Soyoil futures jumped 3% after Washington accused Argentina
and Indonesia of dumping in their $1.5bn biodiesel exports to the US – price
gains that according to Rabobank could herald larger rises to come.
Soyoil futures for July touched 33.47 cents a pound in
Chicago before easing back to 33.13 cents a pound in late morning deals, a gain
of 1.9% on the day.
The headway followed the release by the US International
Trade Commission that it had "made affirmative determinations" in its probe
into dumping by Argentina and Indonesia on biodiesel, adding that further
details of its findings would be revealed later.
"There is a reasonable indication that a US industry is materially injured by reason of imports of biodiesel from Argentina and Indonesia that are allegedly subsidised and sold in the United States at less than fair value," said the commission, which will now investigate potential tariffs.
The finding was welcomed by US biofuel producers including
Archer Daniels Midland, the ag trading giant, which said it was "pleased to see
that the ITC has taken the first step toward imposing countervailing and
antidumping duties on biodiesel imported from Argentina and Indonesia.
"The facts clearly show that Argentina and Indonesia are
engaging in unfair trade practices, and we are confident that duties will be
imposed when the final decision is made."
Switch to domestic
Rabobank in a report earlier on Friday said that Washington
was likely to impose "significant" import tariffs on biodiesel imports from
Argentina and Indonesia, if it assessed that the countries were backing their,
substantial, biodiesel exports to the US with "unfair" subsidies.
The EU in 2013, after a similar probe, imposed anti-dumping
duties of 19% on imports of Indonesian biodiesel, and 25% on Argentine
The bank added that the introduction of duties would - in
cutting imports from origins which exported 1.85m tonnes of biodiesel, worth
$1.47bn, to the US last year – open up a large hole in US supplies.
Indeed, given that the US mandates a minimum biodiesel
consumption, the tariffs could herald a surge in demand for domestic supplies
of the biofuel – and thus for the vegetable oils from which it is made.
In the US, and Argentina, soyoil is the primary feedstock
for biodiesel plants, although Indonesia makes its supplies from palm oil,
'Significant impact on prices'
Rabobank estimated the void as equivalent to 4.06bn pounds
of soyoil, the main vegetable oil produced in the US itself, adding 18% to
annual use, although thanks to imports, and used of rival feedstocks such as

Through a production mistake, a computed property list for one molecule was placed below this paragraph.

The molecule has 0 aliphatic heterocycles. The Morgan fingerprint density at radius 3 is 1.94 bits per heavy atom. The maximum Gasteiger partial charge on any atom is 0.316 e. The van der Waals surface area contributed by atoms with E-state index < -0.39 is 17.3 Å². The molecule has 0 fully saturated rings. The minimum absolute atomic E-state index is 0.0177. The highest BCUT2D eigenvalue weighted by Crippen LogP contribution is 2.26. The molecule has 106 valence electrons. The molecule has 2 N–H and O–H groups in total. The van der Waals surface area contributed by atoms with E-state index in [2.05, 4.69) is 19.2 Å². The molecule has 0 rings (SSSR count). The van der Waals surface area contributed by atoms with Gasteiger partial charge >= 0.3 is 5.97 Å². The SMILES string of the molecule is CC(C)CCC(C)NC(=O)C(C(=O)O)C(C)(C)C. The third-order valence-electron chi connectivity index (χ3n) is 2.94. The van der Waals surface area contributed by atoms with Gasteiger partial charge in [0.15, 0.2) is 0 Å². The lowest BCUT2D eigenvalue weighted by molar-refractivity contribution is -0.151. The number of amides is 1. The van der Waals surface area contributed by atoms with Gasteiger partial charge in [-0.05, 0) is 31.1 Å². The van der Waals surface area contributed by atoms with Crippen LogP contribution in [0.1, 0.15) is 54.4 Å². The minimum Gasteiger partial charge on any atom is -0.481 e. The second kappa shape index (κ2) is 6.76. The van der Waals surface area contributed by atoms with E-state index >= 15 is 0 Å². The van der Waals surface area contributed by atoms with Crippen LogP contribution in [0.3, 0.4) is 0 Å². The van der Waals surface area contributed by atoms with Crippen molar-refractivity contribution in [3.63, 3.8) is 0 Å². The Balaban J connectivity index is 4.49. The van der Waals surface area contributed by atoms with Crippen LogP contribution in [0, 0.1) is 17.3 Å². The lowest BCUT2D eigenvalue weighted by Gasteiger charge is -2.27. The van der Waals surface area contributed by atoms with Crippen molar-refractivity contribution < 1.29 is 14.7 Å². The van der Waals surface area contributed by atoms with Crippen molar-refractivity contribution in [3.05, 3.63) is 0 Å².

corn oil, the gap may be "well below" that.
Nonetheless, the bank forecast that extra domestic
consumption would be sufficient to cut US soyoil inventories by 500m pounds, "which
would reduce 2017-18 US ending stocks to some of their lowest levels in 20
And - with tighter inventories implying higher values as buyers
are forced to pay up to secure supplies – "US soyoil prices could increase by
"The impact of import duties from both Indonesia and
Argentina could have a significant impact on US soyoil prices".
Bearish for palm oil,
US tariffs may affect too prices of palm oil, the vegetable
oil that Indonesia uses to make its biodiesel -- although the impact here would
be negative, the bank said.
The US accounts for 90-93% of Indonesian biodiesel exports.
"Any duty imposed on US biodiesel imports from Indonesia…
could prove slightly bearish to global palm oil prices."
Tariffs may also put pressure on values of soymeal, which is
also produced from soybean crushing, and would see its supplies boosted as a
result of the clamour for soyoil.
"The resulting increased US soybean crush could be bearish for
US soymeal prices, and would likely require higher US soymeal exports."
The forecasts follow comments earlier this week from Soren
Schroder, chief executive of Bunge, the global agribusiness giant which has soy
crushing operations in both the US and Argentina, that the imposition of the
tariffs would be a big thing.
It "will create an enormous demand for vegetable oil, both
of soybean oil and canola oil, which will be very positive to crushing margins
in both Canada and the US," Mr Schroder told investors.
"So that part would be a big boost to North American
crushing margins, both in softseeds and in soy crush."
While in Argentina the duties would mean that "biodiesel
margins… won't be there and the industry won't run", the curbs would overall be
a "sizeable net positive" for Bunge, he said.